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When President Is Lobbyist, U.S.-Israeli Relations Are Transformed : Politics: There was usually no opposition when the Israel lobby worked Congress. But now an exasperated George Bush wants to be heard.

September 29, 1991|William Schneider | William Schneider is a contributing editor to Opinion

WASHINGTON — "This is a tragedy," Israeli Foreign Minister David Levy said last week, expressing "shock" and "dismay" at what he called the "Kafkaeqsue situation" in U.S.-Israeli relations.

To the Bush Administration, however, the conflict over U.S. loan guarantees to Israel is not a tragedy. It is a misunderstanding. "People don't really talk to each other or hear each other, because there is no real private honesty," said an Administration analyst.

Actually, the dispute between the United States and Israel is not a tragedy or a misunderstanding. It is a conflict of interest. The conflict is over Israeli settlements in the occupied territories.

With the Cold War over, the United States wants to extend its influence in the Arab world and fill the vacuum left by the collapse of the Soviet Union. To do that, we need a comprehensive peace agreement. The Administration opposes anything it sees as an obstacle to peace. And it regards the settlements as an obstacle. For the first time, there is an effective counterweight to Israel's influence over Congress: the authority and prestige of the U.S. President.

But there is no reason to assume that the United States is abandoning its security commitment to Israel. What the dispute signifies is a new era of political reality in U.S.-Israeli relations.

Conflicts between the United States and Israel over settlements are not new. President Jimmy Carter wrote in his memoirs, "Whenever we seemed to be having some success with the Arabs, (Israeli Prime Minister Menachem) Begin would proclaim the establishment of another group of settlements, or make other provocative statements." In 1982, President Ronald Reagan declared, "further settlement activity is in no way necessary for the security of Israel."

Yet Israel believes that settlements in the occupied territories are in its national interest, whether for security or religious or ideological reasons. To Israel, freezing the settlements means giving the Arabs what they want without negotiating anything in return. The U.S. view is that continuing the settlements makes negotiations impossible. The land can never be traded for peace. With Jewish settlers, the land becomes, de facto, Israel.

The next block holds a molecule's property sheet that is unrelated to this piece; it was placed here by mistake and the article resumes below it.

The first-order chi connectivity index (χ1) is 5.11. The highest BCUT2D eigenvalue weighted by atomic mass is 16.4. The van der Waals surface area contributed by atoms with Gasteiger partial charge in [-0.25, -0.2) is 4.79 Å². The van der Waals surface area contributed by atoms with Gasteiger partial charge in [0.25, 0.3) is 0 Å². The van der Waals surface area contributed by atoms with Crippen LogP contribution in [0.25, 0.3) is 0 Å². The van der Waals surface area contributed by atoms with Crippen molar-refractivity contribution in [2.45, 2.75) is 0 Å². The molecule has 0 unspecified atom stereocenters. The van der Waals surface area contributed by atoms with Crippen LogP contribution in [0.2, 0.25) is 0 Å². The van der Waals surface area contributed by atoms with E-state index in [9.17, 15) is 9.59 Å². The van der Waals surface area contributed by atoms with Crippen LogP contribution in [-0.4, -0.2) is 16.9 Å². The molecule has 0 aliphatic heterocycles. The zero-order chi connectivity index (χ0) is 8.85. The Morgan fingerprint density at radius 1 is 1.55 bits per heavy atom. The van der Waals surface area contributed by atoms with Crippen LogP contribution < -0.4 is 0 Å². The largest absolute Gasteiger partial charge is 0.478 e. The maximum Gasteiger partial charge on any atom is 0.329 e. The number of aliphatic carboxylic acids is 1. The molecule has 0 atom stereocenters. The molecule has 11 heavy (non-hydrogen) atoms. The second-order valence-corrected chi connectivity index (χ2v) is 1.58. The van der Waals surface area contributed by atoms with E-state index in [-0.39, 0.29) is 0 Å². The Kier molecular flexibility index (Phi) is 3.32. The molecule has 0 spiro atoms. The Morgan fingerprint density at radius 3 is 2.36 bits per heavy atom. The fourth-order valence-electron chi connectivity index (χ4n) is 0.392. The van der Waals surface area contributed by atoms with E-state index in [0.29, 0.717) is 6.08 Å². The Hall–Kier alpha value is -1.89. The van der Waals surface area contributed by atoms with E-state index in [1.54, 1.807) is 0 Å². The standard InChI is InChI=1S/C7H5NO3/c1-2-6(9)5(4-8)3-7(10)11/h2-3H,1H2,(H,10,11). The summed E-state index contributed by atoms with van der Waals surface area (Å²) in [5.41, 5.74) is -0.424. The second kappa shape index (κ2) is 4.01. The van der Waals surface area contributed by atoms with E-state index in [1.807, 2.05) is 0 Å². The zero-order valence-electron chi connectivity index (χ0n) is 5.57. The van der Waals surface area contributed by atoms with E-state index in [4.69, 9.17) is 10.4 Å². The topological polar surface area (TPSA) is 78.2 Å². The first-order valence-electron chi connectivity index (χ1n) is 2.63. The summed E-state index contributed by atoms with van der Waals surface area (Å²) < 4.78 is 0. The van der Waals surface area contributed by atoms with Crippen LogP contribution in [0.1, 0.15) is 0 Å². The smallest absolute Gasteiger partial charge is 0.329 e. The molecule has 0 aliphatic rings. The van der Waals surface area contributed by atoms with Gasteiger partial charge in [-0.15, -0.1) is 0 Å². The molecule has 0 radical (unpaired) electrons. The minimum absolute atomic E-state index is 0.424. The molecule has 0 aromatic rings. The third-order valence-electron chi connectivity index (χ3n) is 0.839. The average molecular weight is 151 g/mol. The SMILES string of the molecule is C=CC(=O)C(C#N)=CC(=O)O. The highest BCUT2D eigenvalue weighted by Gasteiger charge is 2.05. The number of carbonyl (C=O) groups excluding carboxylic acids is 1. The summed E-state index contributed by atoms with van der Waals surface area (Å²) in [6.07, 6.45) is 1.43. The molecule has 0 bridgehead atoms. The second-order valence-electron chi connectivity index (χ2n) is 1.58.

Every U.S. President is exasperated by Israel. It's part of the job description. In the past, the Israelis always relied on Congress to bail them out. As Defense Minister Moshe Arens once put it, "It doesn't matter who the President is, as long as we have the Senate."

Israel has always had the Senate--and the House of Representatives--for two reasons. First, Israel has one of Washington's most effective lobbying operations. And second, no one has opposed it.

Members of Congress know defying Israel means trouble. Vote against Israel, you get loud protests from a well-organized constituency ready to fund your opponent. Vote to support Israel, you are safe.

Nothing is illegitimate about this. It's how politics works. If you don't speak up for your interests, no one will pay any attention to you. American Jews found that out in the 1930s and 1940s, when they failed to demand U.S. action to save European Jewry from the Holocaust. Supporters of Israel are keeping an eye on politicians and threatening them with retaliation if they vote "wrong."

Once you play by the rules, however, you have to accept the risks. One risk is that the opposition will organize. When that happens, politicians have to figure out which is the safest way to vote--i.e., which side will give them less trouble.

The Israel lobby usually wins because there is usually no one on the other side. That wasn't true in 1981, however, when Congress voted on the AWACS sale--whether to sell advanced radar planes to Saudi Arabia over Israel's objections. Big business lobbied for the sale. So did President Reagan. The Israel lobby lost.

Now, Israel is confronting a popular President who has a strong foreign-policy record--and the ability to mobilize public opinion. Bush issued a veiled threat at his Sept. 12 news conference when he said, "I think the American people will support me" in asking Congress to put off debate on Israel's request for $10 billion in loan guarantees to resettle Soviet immigrants.

The President was right. Subsequent polls showed an overwhelming majority of Americans in favor of postponing the loan guarantee--one poll showed 86%. In fact, majorities also said they opposed giving Israel any loan guarantees at all.

Have the American people suddenly turned against Israel? Not at all. By 57%-20%, respondents to an ABC News poll said they sympathized with Israel over the Arab nations. That is a relatively high level of support compared with the past. Two-thirds opposed cutting aid to Israel. And three-quarters rejected the idea of weakening U.S. ties to Israel.

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